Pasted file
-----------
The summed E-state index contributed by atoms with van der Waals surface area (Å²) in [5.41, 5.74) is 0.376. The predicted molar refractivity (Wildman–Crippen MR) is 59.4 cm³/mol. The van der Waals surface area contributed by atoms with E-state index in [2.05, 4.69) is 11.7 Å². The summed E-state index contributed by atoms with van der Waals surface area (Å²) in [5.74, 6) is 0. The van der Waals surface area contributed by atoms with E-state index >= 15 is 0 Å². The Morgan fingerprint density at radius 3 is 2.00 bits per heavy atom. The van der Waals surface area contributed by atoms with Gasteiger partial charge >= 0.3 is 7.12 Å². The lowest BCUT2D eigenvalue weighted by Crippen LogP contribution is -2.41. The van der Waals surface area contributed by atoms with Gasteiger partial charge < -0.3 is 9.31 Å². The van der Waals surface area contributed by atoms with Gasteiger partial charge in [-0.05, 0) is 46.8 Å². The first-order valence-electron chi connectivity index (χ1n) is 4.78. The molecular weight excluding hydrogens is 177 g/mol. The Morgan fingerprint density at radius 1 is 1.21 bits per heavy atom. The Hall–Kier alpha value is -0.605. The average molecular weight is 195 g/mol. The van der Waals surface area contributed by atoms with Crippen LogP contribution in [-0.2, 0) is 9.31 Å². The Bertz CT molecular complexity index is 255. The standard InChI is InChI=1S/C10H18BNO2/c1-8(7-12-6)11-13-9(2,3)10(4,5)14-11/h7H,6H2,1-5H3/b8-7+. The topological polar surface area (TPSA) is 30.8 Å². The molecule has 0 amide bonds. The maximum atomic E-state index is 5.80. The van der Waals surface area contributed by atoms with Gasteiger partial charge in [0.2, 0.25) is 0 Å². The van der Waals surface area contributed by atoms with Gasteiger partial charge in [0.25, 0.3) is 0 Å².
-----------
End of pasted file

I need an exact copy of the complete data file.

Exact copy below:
The summed E-state index contributed by atoms with van der Waals surface area (Å²) in [5.41, 5.74) is 0.376. The predicted molar refractivity (Wildman–Crippen MR) is 59.4 cm³/mol. The van der Waals surface area contributed by atoms with E-state index in [2.05, 4.69) is 11.7 Å². The summed E-state index contributed by atoms with van der Waals surface area (Å²) in [5.74, 6) is 0. The van der Waals surface area contributed by atoms with E-state index >= 15 is 0 Å². The Morgan fingerprint density at radius 3 is 2.00 bits per heavy atom. The van der Waals surface area contributed by atoms with Gasteiger partial charge >= 0.3 is 7.12 Å². The lowest BCUT2D eigenvalue weighted by Crippen LogP contribution is -2.41. The van der Waals surface area contributed by atoms with Gasteiger partial charge < -0.3 is 9.31 Å². The van der Waals surface area contributed by atoms with Gasteiger partial charge in [-0.05, 0) is 46.8 Å². The first-order valence-electron chi connectivity index (χ1n) is 4.78. The molecular weight excluding hydrogens is 177 g/mol. The Morgan fingerprint density at radius 1 is 1.21 bits per heavy atom. The Hall–Kier alpha value is -0.605. The average molecular weight is 195 g/mol. The van der Waals surface area contributed by atoms with Crippen LogP contribution in [-0.2, 0) is 9.31 Å². The Bertz CT molecular complexity index is 255. The standard InChI is InChI=1S/C10H18BNO2/c1-8(7-12-6)11-13-9(2,3)10(4,5)14-11/h7H,6H2,1-5H3/b8-7+. The topological polar surface area (TPSA) is 30.8 Å². The molecule has 0 amide bonds. The maximum atomic E-state index is 5.80. The van der Waals surface area contributed by atoms with Gasteiger partial charge in [0.2, 0.25) is 0 Å². The van der Waals surface area contributed by atoms with Gasteiger partial charge in [0.25, 0.3) is 0 Å².